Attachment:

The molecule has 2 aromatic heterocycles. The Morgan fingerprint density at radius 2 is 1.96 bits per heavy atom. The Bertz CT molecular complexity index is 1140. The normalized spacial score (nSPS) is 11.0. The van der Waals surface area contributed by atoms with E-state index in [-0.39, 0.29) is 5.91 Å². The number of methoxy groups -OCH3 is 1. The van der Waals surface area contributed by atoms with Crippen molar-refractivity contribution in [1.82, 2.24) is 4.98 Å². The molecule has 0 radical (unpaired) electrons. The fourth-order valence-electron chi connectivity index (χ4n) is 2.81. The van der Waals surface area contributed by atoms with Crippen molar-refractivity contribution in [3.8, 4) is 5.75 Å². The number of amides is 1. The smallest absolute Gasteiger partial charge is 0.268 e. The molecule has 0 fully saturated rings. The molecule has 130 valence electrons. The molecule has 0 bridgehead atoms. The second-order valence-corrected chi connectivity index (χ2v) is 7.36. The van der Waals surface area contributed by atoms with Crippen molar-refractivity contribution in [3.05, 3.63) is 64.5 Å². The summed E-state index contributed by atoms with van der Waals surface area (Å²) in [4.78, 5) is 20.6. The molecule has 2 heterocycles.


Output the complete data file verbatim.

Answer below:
The molecule has 2 aromatic heterocycles. The Morgan fingerprint density at radius 2 is 1.96 bits per heavy atom. The Bertz CT molecular complexity index is 1140. The normalized spacial score (nSPS) is 11.0. The van der Waals surface area contributed by atoms with E-state index in [-0.39, 0.29) is 5.91 Å². The number of methoxy groups -OCH3 is 1. The van der Waals surface area contributed by atoms with Crippen molar-refractivity contribution in [1.82, 2.24) is 4.98 Å². The molecule has 0 radical (unpaired) electrons. The fourth-order valence-electron chi connectivity index (χ4n) is 2.81. The van der Waals surface area contributed by atoms with Crippen molar-refractivity contribution in [3.8, 4) is 5.75 Å². The number of amides is 1. The smallest absolute Gasteiger partial charge is 0.268 e. The molecule has 0 fully saturated rings. The molecule has 130 valence electrons. The molecule has 0 bridgehead atoms. The second-order valence-corrected chi connectivity index (χ2v) is 7.36. The van der Waals surface area contributed by atoms with Crippen molar-refractivity contribution in [3.05, 3.63) is 64.5 Å². The summed E-state index contributed by atoms with van der Waals surface area (Å²) in [4.78, 5) is 20.6. The molecule has 2 heterocycles.